As US starts processing asylum seekers, thousands of migrants continue to suffer in Mexico
The international medical humanitarian organization Doctors Without Borders/Médecins Sans Frontières (MSF) welcomes the renewed processing of asylum claims by the United States at some points along Mexico’s northern border, but remains concerned about the thousands of migrants and asylum seekers who remain stranded in poor conditions in Mexico.
The US and Mexico have prioritized processing asylum applications at Matamoros camp, in Tamaulipas state, due to the difficult humanitarian conditions there, according to the United Nations. MSF provides comprehensive medical services to hundreds of families who have settled in tents in Matamoros since June 2019. The start of the registration process is a first step for the US in meeting its obligations under domestic and international law. However, there are still thousands of asylum seekers who remain trapped in harm’s way in Mexican border cities and urgently need to be registered.
Some 25,000 asylum seekers have active cases under the Migrant Protection Protocols, better known as the Remain in Mexico policy, instituted by the Trump administration. A complex web of other harmful migration policies remain in place and contribute to the greater vulnerability of people on the move. As an urgent priority, MSF is calling on the US to immediately rescind the order issued under Title 42 that allows for the deportation of asylum seekers without a hearing on spurious public health grounds.
Lack of international aid or protection
The dire conditions in Matamoros camp are the result of the general lack of international aid and protection for asylum seekers and migrants in Mexico. “We continue to see the massive criminalisation of migrants, an increase in raids and arrests, the lack of necessary support for shelters, and the lack of health care at what is a particularly critical time due to the COVID-19 pandemic,” explains Sergio Martín, head of mission for MSF in Mexico. “We welcome the start of the registration process for asylum seekers, but thousands will continue to suffer if current measures against people on the move are maintained.”
In cities such as Reynosa, Coatzacoalcos, and Piedras Negras, among others, migrants are being forced to spend the night on the streets, under bridges, or crammed into rented rooms. In these precarious conditions, they are much more vulnerable and exposed to violence carried out by criminal organisations. The COVID-19 pandemic has also forced shelters that traditionally welcomed migrants to review their procedures in order to continue operating. Not all shelters have been able to adapt, so the network of aid to the migrant population is currently much more fragile. “It is essential that the network of shelters receives support from Mexican authorities and other institutions in order to resume operations at their usual capacity, and that migrants and asylum seekers can access them without fear of being detained and deported,” says Martín.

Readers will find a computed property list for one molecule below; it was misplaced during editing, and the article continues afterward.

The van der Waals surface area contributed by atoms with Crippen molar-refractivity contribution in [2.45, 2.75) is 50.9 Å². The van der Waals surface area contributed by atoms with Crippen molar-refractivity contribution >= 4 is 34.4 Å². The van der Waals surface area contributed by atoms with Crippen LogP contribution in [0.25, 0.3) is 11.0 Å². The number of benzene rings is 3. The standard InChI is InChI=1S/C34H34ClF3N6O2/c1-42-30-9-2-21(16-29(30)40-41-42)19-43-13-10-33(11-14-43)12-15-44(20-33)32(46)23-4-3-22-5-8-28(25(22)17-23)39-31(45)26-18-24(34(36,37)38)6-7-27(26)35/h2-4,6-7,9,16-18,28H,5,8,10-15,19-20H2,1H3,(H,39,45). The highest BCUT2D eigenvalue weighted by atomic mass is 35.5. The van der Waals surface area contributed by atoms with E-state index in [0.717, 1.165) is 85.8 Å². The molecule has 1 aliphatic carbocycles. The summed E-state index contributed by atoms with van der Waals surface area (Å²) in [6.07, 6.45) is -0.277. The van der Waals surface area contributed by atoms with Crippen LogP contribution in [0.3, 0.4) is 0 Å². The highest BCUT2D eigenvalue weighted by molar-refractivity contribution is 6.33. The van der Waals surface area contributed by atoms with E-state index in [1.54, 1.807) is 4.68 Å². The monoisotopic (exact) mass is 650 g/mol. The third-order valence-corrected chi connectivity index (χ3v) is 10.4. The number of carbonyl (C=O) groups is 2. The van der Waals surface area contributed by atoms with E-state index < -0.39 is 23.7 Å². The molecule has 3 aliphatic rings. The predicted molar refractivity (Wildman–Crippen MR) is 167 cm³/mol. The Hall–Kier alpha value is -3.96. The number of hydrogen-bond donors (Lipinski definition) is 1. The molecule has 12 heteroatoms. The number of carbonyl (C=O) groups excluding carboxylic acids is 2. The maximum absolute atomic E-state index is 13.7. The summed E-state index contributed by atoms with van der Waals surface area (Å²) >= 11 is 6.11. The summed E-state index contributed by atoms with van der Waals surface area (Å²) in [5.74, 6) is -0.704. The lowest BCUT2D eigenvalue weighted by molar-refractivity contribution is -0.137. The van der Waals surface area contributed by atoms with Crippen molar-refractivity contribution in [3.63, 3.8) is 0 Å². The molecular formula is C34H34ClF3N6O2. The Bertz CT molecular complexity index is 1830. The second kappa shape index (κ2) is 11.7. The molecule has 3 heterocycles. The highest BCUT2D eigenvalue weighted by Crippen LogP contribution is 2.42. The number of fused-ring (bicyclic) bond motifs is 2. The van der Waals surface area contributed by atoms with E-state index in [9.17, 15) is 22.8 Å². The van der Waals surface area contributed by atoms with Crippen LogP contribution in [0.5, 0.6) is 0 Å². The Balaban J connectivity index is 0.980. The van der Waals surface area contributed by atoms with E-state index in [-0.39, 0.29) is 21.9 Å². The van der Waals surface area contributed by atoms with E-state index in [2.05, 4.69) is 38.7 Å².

MSF teams have witnessed an increase in the number of migrants since last December, particularly following the devastation caused by Hurricanes Eta and Iota, which had the most severe impacts on Honduras. Along with the increased number of migrants on Mexico’s southern border, there has been a corresponding increase in the violence they face. “Mexico and Central American countries should step up, harmonise their regional migration policies, and protect their citizens. If not, we are only going to witness more deaths like those in Camargo,” says Martín, referring to a recent case involving 19 people whose burned bodies were found inside two vans in Camargo, Tamaulipas state, just 50 miles from the US border. Sixteen of the victims were identified as migrants from Guatemala, and Mexican police officers have been arrested on homicide charges for their deaths. “We will see more arrests of people in overcrowded trucks who are in danger of suffocation, more suffering, misery, torture, and violence,” he concludes.
The Government of Mexico has a responsibility to ensure that asylum seekers and migrants forced to leave their countries due to violence or food insecurity are not criminalised or persecuted in the country. MSF calls on Mexico, the United States, and Central American countries to establish safe and humane migration policies that protect people on the move.
MSF in Mexico
Doctors Without Borders/Médecins Sans Frontières (MSF) has been working with migrants and refugees in Mexico since 2012, including people who are fleeing extreme violence, poverty, and a lack of opportunities in their countries of origin. Currently, MSF is working to improve access to medical and psychological care for these people along the migration route in Nuevo Laredo, Reynosa, and Matamoros, in Tamaulipas state; Monterrey, Nuevo León state; Piedras Negras, Coahuila state; Mexico City; Coatzacoalcos and Tierra Blanca, in Veracruz state; Tenosique, Tabasco state; and Palenque, Chiapas state.
MSF is also working to help victims of violence in Reynosa, including members of the local community. Teams also work in different regions of Guerrero and Michoacán states with communities that do not have regular access to health services due to widespread violence.